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12c nologging and Data Guard

The title sounds weird because Data Guard synchronisation is based on the redo stream, so it makes no sense to do nologging operations on the primary. And this is the reason why we set FORCE LOGGING on a Data Guard configuration. However, to lower the downtime of a migration done with Data Pump, you may want to import with minimal logging and then re-synchronize the standby. This post is about the re-synchronisation in 12.1

Nologging Data Pump

When you want to lower the downtime for a migration, you can disable force logging (alter database no force logging), and run impdp with the following: transform=disable_archive_logging:y
Don’t forget to re-enable force_logging at the end and to re-synchronize the standby.

How many members for standby redo logs?

I see lot of databases with two members for redo logs and also two members for standby redo logs. Why not, but when asking I realized that there are some mis-comprehension about it. And what was recommended 10 years ago may be different today.

Creating a RAC 12.1 Data Guard Physical Standby environment (4)

In the previous three parts of this series a lot of preparation work, needed for the configuration of Data Guard, was performed. In this part of the mini-series they all come to fruition. Using the Data Guard broker a switchover operation will be performed. A couple of new features in 12c make this easier. According to the “Changes in This Release for Oracle Data Guard Concepts and Administration” chapter of the 12.1 Data Guard Concepts and Administration guide:

When [you, ed.] perform a switchover from an Oracle RAC primary database to a physical standby database, it is no longer necessary to shut down all but one primary database instance.

I have always wanted to test that in a quiet moment…

Fast-Start Failover for Maximum Protection in #Oracle 12c

Fast-Start Failover is supported with Maximum Protection in 12cR2. Also Multiple Observers can now monitor the same Data Guard Configuration simultaneously. I will show both in this article. Starting with a (Multitenant) Primary in Maximum Protection mode with two Standby Databases. It is still not recommended to have the highest protection mode configured with only one standby. So this is my starting point:

DGMGRL> show configuration;

Configuration - myconf

Protection Mode: MaxProtection
Members:
cdb1 - Primary database
cdb1sb - Physical standby database
cdb1sb2 - Physical standby database

Fast-Start Failover: DISABLED

Configuration Status:
SUCCESS (status updated 57 seconds ago)

All three databases have flashback turned on. I want to have a setup like this in the end:

Creating a RAC 12.1 Data Guard Physical Standby environment (2)

In the first part of this mini-series you saw me define the environment as well as creating a primary database. With that out of the way it’s time to think about the standby. Before the standby can be created, a few preparations are necessary both on the primary as well as the standby cluster.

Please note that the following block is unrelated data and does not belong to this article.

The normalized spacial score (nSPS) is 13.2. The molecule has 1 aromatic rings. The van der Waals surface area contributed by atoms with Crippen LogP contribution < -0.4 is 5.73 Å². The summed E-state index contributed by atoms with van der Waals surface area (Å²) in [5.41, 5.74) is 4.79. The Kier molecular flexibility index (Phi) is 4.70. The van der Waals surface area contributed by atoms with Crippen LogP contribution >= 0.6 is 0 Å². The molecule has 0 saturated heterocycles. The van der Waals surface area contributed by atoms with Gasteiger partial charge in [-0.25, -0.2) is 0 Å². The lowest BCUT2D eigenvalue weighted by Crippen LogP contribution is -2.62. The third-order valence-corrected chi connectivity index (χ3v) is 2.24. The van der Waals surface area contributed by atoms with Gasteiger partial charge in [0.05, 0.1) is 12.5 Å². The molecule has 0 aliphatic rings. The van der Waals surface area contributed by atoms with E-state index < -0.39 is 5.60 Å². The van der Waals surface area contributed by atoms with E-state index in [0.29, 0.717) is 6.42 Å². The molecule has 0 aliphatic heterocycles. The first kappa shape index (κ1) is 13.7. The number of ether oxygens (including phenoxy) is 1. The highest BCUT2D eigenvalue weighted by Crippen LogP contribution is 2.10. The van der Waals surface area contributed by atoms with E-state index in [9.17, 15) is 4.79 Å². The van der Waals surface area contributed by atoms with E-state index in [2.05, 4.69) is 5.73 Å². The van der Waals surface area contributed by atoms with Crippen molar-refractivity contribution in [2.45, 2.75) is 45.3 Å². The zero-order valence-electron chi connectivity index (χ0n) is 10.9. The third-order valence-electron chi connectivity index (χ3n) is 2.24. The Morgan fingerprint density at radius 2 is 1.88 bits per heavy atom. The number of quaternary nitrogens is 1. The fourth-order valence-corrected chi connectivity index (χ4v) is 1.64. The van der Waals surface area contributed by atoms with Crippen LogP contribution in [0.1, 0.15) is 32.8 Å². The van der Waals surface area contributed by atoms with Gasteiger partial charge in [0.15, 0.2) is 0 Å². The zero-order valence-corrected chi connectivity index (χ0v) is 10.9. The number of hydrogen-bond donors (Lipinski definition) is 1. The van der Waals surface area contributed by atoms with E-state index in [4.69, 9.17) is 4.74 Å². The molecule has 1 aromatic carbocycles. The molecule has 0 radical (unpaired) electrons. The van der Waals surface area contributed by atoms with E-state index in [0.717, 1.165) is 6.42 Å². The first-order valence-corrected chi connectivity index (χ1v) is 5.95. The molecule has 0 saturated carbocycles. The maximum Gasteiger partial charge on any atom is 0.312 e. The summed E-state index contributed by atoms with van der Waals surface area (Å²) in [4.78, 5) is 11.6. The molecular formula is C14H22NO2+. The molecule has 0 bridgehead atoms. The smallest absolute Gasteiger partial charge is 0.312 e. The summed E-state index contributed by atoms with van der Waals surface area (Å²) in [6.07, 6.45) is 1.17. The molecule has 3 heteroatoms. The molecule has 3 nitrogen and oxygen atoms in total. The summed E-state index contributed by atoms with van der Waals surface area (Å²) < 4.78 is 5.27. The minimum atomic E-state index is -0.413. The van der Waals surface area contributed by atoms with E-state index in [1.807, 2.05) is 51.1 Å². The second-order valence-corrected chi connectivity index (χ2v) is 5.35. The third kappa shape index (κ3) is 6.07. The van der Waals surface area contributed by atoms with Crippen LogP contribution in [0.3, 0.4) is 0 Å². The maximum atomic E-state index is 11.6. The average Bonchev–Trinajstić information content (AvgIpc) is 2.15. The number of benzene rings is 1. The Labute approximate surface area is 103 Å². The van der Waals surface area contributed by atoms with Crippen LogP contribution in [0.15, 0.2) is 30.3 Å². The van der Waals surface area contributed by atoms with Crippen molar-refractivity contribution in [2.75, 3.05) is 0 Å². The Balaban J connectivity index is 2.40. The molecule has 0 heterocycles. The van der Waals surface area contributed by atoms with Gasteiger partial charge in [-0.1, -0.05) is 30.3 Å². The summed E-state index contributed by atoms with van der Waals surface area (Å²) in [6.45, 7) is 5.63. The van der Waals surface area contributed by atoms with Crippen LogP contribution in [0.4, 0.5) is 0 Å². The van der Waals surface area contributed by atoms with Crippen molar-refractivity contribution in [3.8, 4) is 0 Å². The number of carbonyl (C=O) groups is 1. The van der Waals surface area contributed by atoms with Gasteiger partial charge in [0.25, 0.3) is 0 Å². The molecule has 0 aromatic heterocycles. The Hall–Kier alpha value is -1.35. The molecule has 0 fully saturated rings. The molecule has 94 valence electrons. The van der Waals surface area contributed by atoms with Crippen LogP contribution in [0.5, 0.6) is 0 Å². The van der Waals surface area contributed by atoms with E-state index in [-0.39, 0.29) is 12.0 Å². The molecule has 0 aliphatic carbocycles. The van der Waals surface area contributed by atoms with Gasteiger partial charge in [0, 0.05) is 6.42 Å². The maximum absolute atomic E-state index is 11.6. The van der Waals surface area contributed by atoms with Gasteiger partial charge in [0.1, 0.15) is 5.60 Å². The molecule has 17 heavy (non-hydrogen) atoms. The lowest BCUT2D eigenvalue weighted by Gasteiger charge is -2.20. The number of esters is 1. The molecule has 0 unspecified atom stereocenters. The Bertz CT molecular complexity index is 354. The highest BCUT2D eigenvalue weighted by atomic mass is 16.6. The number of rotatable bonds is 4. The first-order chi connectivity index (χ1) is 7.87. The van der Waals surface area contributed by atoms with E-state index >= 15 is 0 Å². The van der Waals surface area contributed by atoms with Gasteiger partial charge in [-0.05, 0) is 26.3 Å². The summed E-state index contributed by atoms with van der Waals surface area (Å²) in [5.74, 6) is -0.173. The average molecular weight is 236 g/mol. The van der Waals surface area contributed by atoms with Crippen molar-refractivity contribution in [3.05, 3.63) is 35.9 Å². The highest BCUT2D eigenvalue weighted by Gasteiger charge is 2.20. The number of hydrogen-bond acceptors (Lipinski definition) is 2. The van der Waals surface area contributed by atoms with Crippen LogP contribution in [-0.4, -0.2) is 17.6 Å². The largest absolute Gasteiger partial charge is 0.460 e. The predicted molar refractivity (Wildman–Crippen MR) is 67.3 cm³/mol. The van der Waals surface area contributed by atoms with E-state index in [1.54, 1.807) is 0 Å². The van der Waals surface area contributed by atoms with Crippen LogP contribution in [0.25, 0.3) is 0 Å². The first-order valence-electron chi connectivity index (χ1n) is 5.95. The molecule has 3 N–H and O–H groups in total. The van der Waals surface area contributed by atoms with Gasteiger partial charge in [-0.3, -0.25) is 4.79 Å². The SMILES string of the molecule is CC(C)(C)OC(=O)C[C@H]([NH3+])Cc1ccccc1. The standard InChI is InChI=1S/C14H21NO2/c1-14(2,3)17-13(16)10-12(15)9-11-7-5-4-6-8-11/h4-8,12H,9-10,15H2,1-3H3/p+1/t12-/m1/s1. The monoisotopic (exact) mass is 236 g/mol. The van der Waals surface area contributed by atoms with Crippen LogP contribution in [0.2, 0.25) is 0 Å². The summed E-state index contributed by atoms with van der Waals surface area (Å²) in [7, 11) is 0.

NOTE: As always, this is just a demonstration using VMs in my lab, based on my notes. Your system is most likely different, so in real-life you might take a different approach. The techniques I am using here were suitable for me, and my own small scale testing. I tried to make sure they are valid, but you may want to allocate more resources in your environment. Test, test, test on your own environment on test kit first!

Preparing the Creation of the Standby Database

Auto Sync for Password Files in #Oracle 12c Data Guard

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Creating a RAC 12.1 Data Guard Physical Standby environment (1)

I have just realised that the number of posts about RAC 12c Release 1 on this blog is rather too small. And since I’m a great fan of RAC this has to change :) In this mini-series I am going to share my notes about creating a Data Guard setup on my 2 node 12.1.0.2.161018 RAC primary + identical 2 node RAC standby system in the lab.

NOTE: As always, this is just a demonstration using VMs in my lab, based on my notes. Your system is most likely different, so in real-life you might take a different approach. The techniques I am using here were suitable for me, and my own small scale testing. I tried to make sure they are valid, but you may want to allocate more resources in your environment. Test, test, test on your own environment on test kit first!

The lab Environment

My environment consists of the following entities:

How to reinstate the old Primary as a Standby after Failover in #Oracle

You have done a failover to your Standby database so it becomes the new Primary. It may be possible to convert the old Primary into a Standby database now instead of having to do a time consuming duplicate again. The old Primary must have been running in flashback mode before the failover. The playground:

Another reason why you should use the Data Guard Broker for your #Oracle Standby

The Data Guard Broker is recommended for various reasons, this one is less obvious: It prevents a Split-Brain problem that may otherwise occur in certain situations. Let me show you:

FASTSYNC Redo Transport for Data Guard in #Oracle 12c

FASTSYNC is a new LogXptMode for Data Guard in 12c. It enables Maximum Availability protection mode at larger distances with less performance impact than LogXptMode SYNC has had before. The old SYNC behavior looks like this:

LogXptMode=SYNC

LogXptMode=SYNC

The point is that we need to wait for two acknowledgements by RFS (got it & wrote it) before we can write the redo entry locally and get the transaction committed. This may slow down the speed of transactions on the Primary, especially with long distances. Now to the new feature: